This is the first part of a blog series that focuses on the realization of children and youth's equality and subjective well-being in hobby activities. In this first part of the blog series, we discuss the results from data collected by We Foundation and Finnish sports clubs related to the accessibility of hobby activities and their impact on well-being. In the following parts, we will present practical measures to promote the well-being experience and equality in club activities and take a closer look at differences in results, for example, concerning sport-specific and gender-related factors.
Sports clubs aim to strengthen their role in promoting the well-being of children and youth and preventing exclusion. In addition to developing athletic skills, every child and young person should feel that their hobby has a positive impact on their well-being.
Together Finnish sports clubs, we collected information on the reach of hobbies and their well-being effects to make activities more equal. Using data collected from children, youth and their guardians, we examined how activities reach children and young people from various family backgrounds and how they perceive the impact of these activities on their well-being. The well-being experience is viewed from the perspective of social well-being: does it provide protective factors against exclusion, such as friendships, a sense of belonging, and the experience of a safe adult? We also asked how children and young people perceive the impact of these activities on their well-being over the past six months.
We collected unique data on the reach of hobbies and their well-being effects using our data tool Melvio, and the Jopox management system for sports clubs. The collected data provides clubs with comparable, research-based information to support decision-making, leadership, and reporting. Regular data collection allows tracking changes in well-being over a longer period among the same group of respondents. Bringing the survey into a familiar, everyday system used by hobbyists reached a large number of respondents. We received responses from over 2,100 hobbyists or their guardians.
How Sports Hobbies Reach Children and Youth
Sports activities must also reach children and young people who are at higher risk of exclusion. According to the data from our survey, 20 percent of hobbyists come from families with one or more socio-economic background factors, such as low family income, single-parent family, prolonged unemployment, or low parental education.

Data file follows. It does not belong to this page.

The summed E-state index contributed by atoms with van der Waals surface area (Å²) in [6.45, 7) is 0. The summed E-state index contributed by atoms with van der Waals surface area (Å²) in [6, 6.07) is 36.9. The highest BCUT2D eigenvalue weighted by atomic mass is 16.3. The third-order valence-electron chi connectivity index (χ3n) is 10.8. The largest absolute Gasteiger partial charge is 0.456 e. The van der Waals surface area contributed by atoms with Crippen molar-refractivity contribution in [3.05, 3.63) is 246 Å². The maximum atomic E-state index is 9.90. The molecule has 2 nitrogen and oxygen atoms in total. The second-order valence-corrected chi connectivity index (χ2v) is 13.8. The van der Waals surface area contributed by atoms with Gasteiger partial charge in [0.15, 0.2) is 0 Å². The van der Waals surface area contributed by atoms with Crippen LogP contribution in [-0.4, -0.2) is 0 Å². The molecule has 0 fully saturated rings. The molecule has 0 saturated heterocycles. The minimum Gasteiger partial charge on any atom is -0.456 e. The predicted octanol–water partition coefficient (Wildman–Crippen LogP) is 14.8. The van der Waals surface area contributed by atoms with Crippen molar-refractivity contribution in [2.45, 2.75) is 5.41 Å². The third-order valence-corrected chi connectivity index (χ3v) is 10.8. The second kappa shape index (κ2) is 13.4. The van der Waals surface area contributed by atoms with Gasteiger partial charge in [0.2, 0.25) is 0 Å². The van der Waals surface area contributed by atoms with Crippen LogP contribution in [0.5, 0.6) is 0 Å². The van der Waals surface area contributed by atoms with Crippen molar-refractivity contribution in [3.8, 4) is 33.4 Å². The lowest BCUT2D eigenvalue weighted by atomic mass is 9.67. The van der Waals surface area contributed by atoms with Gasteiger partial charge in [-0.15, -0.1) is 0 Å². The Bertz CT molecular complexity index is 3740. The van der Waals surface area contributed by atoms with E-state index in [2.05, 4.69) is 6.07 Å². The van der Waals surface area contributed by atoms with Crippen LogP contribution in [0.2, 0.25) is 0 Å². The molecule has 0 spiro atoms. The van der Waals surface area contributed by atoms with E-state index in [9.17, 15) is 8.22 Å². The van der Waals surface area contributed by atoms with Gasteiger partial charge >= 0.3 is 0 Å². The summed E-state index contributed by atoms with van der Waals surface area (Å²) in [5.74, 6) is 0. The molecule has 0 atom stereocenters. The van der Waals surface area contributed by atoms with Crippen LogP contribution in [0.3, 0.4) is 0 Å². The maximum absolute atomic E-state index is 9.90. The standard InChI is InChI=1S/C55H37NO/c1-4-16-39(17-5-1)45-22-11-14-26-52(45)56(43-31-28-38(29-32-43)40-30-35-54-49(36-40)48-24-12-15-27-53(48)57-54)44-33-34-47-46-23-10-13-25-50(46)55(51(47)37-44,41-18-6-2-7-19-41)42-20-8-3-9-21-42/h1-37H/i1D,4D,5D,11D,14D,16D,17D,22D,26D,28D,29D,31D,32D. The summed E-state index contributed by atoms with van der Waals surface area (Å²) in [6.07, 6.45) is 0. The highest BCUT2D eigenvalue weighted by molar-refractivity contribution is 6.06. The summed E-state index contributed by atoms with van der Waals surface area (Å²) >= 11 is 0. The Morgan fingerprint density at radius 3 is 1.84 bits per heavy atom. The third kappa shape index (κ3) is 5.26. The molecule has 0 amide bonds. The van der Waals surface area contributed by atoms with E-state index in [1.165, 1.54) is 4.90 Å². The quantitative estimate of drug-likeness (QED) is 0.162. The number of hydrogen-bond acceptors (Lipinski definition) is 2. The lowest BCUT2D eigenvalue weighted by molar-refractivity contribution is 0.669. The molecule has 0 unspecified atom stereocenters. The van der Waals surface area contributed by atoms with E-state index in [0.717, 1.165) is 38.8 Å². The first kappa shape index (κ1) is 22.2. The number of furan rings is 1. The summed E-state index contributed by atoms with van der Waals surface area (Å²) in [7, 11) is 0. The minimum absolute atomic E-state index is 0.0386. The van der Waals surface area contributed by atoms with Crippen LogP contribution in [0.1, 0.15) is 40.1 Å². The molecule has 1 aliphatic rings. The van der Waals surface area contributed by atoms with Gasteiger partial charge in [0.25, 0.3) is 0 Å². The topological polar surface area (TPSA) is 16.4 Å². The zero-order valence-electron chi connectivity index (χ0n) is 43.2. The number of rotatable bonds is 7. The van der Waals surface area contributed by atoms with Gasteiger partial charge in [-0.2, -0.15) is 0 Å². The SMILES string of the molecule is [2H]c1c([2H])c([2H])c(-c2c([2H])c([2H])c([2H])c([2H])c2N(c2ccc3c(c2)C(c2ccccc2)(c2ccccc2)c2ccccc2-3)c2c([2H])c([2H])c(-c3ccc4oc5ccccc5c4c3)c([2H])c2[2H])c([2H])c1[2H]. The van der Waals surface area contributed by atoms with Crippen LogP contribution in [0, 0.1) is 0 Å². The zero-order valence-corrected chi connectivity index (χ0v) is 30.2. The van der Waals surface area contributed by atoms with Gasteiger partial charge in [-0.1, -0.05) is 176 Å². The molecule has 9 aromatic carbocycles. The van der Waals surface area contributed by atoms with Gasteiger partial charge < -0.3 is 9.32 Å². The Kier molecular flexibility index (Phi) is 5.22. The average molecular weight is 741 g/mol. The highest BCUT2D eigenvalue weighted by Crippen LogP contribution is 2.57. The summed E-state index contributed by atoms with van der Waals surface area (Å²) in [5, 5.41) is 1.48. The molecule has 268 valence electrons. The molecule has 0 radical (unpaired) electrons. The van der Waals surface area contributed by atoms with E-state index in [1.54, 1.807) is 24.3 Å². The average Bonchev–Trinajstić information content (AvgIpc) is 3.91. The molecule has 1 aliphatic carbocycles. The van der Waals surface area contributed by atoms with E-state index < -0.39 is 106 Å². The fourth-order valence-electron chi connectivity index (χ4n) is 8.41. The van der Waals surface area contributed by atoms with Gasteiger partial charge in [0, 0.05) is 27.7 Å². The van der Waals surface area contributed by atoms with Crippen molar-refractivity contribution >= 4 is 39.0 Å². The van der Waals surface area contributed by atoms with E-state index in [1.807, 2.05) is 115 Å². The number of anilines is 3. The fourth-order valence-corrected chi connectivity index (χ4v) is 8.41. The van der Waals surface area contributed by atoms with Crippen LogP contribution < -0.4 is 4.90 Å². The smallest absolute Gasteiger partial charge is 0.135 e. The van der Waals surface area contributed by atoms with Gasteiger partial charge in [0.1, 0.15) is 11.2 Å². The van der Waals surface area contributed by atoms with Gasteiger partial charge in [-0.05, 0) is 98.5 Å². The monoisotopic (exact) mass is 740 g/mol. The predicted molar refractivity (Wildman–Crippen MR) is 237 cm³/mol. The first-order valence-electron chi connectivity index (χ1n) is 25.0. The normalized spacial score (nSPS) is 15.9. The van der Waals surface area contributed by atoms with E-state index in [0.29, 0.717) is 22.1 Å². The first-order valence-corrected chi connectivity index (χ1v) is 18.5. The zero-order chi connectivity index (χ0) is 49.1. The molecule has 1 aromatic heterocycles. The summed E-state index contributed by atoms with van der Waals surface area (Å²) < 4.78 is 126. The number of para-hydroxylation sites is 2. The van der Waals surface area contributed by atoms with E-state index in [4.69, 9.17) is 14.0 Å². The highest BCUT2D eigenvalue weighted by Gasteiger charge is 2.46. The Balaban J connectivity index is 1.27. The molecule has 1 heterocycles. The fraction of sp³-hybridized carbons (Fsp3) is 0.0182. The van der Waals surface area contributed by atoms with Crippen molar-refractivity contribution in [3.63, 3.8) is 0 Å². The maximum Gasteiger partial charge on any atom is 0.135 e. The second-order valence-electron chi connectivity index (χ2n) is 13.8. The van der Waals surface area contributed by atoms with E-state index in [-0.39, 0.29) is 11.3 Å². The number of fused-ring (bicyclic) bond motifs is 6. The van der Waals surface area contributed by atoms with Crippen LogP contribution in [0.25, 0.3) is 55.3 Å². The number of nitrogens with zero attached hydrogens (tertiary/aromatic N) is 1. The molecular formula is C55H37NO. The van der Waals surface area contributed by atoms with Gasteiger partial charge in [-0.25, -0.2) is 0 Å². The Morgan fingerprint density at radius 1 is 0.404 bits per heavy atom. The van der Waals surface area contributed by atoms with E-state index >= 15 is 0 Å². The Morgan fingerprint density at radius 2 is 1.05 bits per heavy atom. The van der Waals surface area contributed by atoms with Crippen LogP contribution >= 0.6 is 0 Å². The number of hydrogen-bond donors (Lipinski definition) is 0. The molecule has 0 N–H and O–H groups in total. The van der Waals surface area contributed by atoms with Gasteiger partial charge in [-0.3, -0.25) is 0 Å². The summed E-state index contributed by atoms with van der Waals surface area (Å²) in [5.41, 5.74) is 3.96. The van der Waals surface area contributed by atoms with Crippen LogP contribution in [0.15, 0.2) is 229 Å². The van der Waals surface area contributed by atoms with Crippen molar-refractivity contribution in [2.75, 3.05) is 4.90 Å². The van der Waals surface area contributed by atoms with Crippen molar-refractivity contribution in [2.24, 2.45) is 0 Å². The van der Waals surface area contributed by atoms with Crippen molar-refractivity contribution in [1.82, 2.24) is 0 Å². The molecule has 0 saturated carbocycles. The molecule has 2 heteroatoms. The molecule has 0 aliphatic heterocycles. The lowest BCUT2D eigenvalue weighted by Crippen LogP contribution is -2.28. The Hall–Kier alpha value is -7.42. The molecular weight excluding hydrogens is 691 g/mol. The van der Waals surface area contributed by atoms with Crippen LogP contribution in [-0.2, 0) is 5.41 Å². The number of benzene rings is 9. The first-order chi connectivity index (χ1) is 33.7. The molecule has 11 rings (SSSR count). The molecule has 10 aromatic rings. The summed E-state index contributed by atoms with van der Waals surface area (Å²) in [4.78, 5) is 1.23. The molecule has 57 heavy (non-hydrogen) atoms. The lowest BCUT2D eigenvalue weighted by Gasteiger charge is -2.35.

However, only two percent of hobbyists come from families with accumulated disadvantages. This means that several socio-economic risk factors are present in their family background. According to Statistics Finland, in 2021, 4.2 percent of 0-17-year-olds were at risk of exclusion based on at least two risk factors. Thus, our collected data indicates that the rate is below the national average and that more could be done in terms of ensuring equal opportunities and hobbies for all.
The Perceived Impact of Hobby Activities on Well-being
Forty-six percent of hobbyists feel that their well-being has improved through club activities. Seven percent, on the other hand, feel that the activities have had negative effects on their well-being.
In the data, we particularly focus on social well-being. We investigated whether there are so-called protective factors in the lives of children and young people: do they feel like they belong to a community, do they have friends, or do they have a safe adult outside their family to talk to about their concerns.
Examining well-being indicators for different age groups and teams in the data adds depth to the results. When we get a better understanding of where the experience of improved well-being is most significant, for example, in which teams, we can transfer lessons from one team to another and monitor changes over time.
Experiences of Community and Friendships are quite similar regardless of the gender of the hobbyist, but there are clear differences in well-being experiences between girls and boys. In the following parts of the blog series, we will delve deeper into these differences.
Would you like to better understand the impact of your club? We are looking for new pilot clubs!
We will reassess changes in well-being indicators with the pilot clubs again after six months. We will then include participant data in the analysis: How actively do hobbyists participate in the activities? Are we able to involve children and young people in club activities who have not previously participated or do not currently have other hobbies (drop-in)? What percentage eventually drops out of the hobby, and who are the ones who leave (drop-out)?
Is your club interested in measuring the reach and well-being effects of hobby activities? We are constantly looking for new pilot clubs. If you are interested or want to explore the results collected so far in more detail, please contact us: email@example.com.